May, August and November for the WPI Alumni Association by the University Marketing Department. 
Printed in USA by Mercantile/Image Press. 




The University of 
Science and Technology. 
And Life., 



Diverse views presented in this magazine do not necessarily reflect the opinions of the editors or official WPI policies. We welcome letters to the editor. Address correspondence to the Editor, 
Transformations, WPI, 100 Institute Road, Worcester, MA 01609-2280. Phone: 508-831-6037; Fax: 508-831-5820; e-mail: transformotions@wpi.edu; Web: www.wpi.edu/-i-Transformations. 
Periodical postage paid at Worcester, Mass., and at additional mailing offices. Postmaster: please send address changes to address above. Entire contents © 2002, Worcester Polytechnic Institute. 






WPI Remembers the Sept. 1 1 Attacks 



WPI observed the first 
anniversary of the Sept. 1 1 , 
2001 , terrorist attacks much the 
way it coped with the horrific 
events a year earlier — by 
gathering as a community to 
remember the victims and share 
personal thoughts and memories. 

In a morning ceremony of 
remembrance held by the 
flagpole near Alden Memorial, 
students, faculty, staff and alumni 
gathered to recall "a sad but 
meaningful day," in the words of 
Rev. Peter J. Scanlon, director of 
WPI's Collegiate Religious Center. 
Father Scanlon called upon those 
gathered to think about the many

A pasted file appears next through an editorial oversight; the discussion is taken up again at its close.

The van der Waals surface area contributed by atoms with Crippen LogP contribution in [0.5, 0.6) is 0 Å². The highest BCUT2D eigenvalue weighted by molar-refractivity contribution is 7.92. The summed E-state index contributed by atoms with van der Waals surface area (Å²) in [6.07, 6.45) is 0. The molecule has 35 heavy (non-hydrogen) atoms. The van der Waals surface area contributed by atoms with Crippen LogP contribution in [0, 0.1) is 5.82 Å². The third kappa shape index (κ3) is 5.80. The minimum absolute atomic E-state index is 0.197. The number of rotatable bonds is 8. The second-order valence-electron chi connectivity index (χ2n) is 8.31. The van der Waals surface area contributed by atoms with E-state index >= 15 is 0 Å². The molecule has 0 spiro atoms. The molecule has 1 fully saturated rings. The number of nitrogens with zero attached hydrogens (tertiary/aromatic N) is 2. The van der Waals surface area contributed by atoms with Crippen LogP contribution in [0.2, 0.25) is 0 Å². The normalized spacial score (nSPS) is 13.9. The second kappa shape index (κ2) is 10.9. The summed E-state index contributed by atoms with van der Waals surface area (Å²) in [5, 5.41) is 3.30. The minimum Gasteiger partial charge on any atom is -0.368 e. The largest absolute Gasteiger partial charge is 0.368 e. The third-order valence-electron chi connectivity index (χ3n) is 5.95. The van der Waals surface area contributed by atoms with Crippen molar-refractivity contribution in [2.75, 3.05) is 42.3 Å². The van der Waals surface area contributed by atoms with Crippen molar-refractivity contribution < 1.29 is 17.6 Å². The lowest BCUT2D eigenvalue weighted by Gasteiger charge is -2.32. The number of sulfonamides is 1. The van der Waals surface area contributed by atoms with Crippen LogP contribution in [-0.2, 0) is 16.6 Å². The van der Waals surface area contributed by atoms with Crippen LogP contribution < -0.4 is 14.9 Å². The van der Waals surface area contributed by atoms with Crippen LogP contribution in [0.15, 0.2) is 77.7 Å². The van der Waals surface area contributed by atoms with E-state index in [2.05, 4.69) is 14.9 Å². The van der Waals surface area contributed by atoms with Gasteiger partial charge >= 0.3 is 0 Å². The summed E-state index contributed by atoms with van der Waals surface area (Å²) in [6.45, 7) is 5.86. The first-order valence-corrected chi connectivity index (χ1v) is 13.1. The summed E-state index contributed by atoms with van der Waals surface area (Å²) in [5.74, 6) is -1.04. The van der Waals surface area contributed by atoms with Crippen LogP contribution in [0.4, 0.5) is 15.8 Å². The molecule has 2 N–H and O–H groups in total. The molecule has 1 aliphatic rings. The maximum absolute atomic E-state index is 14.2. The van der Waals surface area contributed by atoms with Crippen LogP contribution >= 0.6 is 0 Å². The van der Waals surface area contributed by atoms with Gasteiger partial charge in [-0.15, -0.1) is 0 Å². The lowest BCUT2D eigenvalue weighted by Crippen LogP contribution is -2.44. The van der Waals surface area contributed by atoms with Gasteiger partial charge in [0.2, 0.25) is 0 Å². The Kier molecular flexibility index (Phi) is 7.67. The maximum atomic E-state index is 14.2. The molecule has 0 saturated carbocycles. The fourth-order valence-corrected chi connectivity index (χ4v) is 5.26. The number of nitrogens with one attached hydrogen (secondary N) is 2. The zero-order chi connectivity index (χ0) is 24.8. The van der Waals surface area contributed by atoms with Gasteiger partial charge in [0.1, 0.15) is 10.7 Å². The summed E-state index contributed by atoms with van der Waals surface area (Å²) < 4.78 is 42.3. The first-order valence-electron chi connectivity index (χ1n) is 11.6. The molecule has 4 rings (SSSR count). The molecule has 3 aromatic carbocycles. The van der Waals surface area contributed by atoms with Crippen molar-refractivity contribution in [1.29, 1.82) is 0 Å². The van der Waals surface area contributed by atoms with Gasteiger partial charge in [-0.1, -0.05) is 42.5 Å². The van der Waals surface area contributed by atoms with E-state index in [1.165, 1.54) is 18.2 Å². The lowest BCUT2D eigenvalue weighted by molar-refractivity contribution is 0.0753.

who died on Sept. 1 1 , including 
Leonard Taylor '79 of Reston, 
Va., who was aboard American 
Airlines Flight 77, which was 
crashed into the Pentagon. 

To the plaintive strains of 
"Amazing Grace" (played by 
a bagpiper and a drummer), a 
military color guard, a Worcester 
firefighter and a WPI police 
officer crossed Earle Bridge 
and raised the American flag 




to half mast. Then in a brief but 
powerful address, WPI President 
Edward Alton Parrish looked 
back on how the events of 
Sept. 1 1 had touched him and 
the WPI community. "I wi 
remember," he concluded, "not 
to take freedom for granted." 



Top, WPi gardener Robert Tupper listens 
observance. Bottom row, Campus Police 
of a procession that crossed Earle Bridge 
Beech Tree Circle. 

The community gathered again at 
noon in Harrington Auditorium to 
hear reflections and prayers from 
students, including represen- 
tatives of the Muslim Student 
Association, the International 
Student Association, the Indian 
Student Association and the 
Newman Club, and a keynote 



to remarks during WPI's Sept. 1 1 
Sergeant H. Jurgen Ring was part 
and raised the American flag on 



Mass Academy Marks 10th Anniversary 

The Massachusetts Academy of Mathematics and Science at WPI 
graduated its 10th class last May, bringing to nearly 400 the number 
of students who've received diplomas from the specialized public high 
school. The academy celebrated the milestone with awards to more 
than a dozen people who helped create the school. 

Receiving a special citation was former state senator Arthur Chase, 
whose support was instrumental in creating the academy. Chase was in 
office in 1992 when the Massachusetts Legislature founded the school 
to provide a unique learning environment for high school juniors and 
seniors with exceptional aptitude in math and science. 

Among the academy's many accomplishments, Principal Pauline 
Lamarche cites a dynamic, constantly evolving curriculum (most